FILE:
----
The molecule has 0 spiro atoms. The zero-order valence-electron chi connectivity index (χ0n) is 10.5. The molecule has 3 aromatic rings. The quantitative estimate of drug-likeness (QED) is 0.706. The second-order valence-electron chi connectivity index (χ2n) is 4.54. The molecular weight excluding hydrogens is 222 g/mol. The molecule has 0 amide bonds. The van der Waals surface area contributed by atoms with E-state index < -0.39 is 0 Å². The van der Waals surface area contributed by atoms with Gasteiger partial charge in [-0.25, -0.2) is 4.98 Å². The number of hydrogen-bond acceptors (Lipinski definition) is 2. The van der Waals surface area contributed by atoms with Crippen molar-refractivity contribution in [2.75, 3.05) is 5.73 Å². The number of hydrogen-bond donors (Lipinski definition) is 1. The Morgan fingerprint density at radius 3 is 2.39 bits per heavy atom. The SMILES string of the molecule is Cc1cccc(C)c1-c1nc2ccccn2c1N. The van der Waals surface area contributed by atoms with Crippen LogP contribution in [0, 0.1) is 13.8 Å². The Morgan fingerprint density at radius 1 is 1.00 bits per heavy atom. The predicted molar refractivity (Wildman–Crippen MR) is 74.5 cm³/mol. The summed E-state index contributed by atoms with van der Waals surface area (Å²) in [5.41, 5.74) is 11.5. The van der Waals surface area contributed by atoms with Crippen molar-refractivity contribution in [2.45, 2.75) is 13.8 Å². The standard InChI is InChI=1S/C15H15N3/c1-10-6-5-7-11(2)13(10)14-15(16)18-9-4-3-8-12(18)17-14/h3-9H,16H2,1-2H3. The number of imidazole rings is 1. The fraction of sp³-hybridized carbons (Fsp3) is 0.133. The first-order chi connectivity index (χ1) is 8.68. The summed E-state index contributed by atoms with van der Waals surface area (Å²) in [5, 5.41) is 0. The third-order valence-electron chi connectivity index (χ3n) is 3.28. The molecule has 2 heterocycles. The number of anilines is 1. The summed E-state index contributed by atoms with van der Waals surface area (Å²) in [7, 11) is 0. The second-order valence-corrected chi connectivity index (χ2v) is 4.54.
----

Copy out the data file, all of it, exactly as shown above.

The molecule has 0 spiro atoms. The zero-order valence-electron chi connectivity index (χ0n) is 10.5. The molecule has 3 aromatic rings. The quantitative estimate of drug-likeness (QED) is 0.706. The second-order valence-electron chi connectivity index (χ2n) is 4.54. The molecular weight excluding hydrogens is 222 g/mol. The molecule has 0 amide bonds. The van der Waals surface area contributed by atoms with E-state index < -0.39 is 0 Å². The van der Waals surface area contributed by atoms with Gasteiger partial charge in [-0.25, -0.2) is 4.98 Å². The number of hydrogen-bond acceptors (Lipinski definition) is 2. The van der Waals surface area contributed by atoms with Crippen molar-refractivity contribution in [2.75, 3.05) is 5.73 Å². The number of hydrogen-bond donors (Lipinski definition) is 1. The Morgan fingerprint density at radius 3 is 2.39 bits per heavy atom. The SMILES string of the molecule is Cc1cccc(C)c1-c1nc2ccccn2c1N. The van der Waals surface area contributed by atoms with Crippen LogP contribution in [0, 0.1) is 13.8 Å². The Morgan fingerprint density at radius 1 is 1.00 bits per heavy atom. The predicted molar refractivity (Wildman–Crippen MR) is 74.5 cm³/mol. The summed E-state index contributed by atoms with van der Waals surface area (Å²) in [5.41, 5.74) is 11.5. The van der Waals surface area contributed by atoms with Crippen molar-refractivity contribution in [2.45, 2.75) is 13.8 Å². The standard InChI is InChI=1S/C15H15N3/c1-10-6-5-7-11(2)13(10)14-15(16)18-9-4-3-8-12(18)17-14/h3-9H,16H2,1-2H3. The number of imidazole rings is 1. The fraction of sp³-hybridized carbons (Fsp3) is 0.133. The first-order chi connectivity index (χ1) is 8.68. The summed E-state index contributed by atoms with van der Waals surface area (Å²) in [5, 5.41) is 0. The third-order valence-electron chi connectivity index (χ3n) is 3.28. The molecule has 2 heterocycles. The number of anilines is 1. The summed E-state index contributed by atoms with van der Waals surface area (Å²) in [7, 11) is 0. The second-order valence-corrected chi connectivity index (χ2v) is 4.54.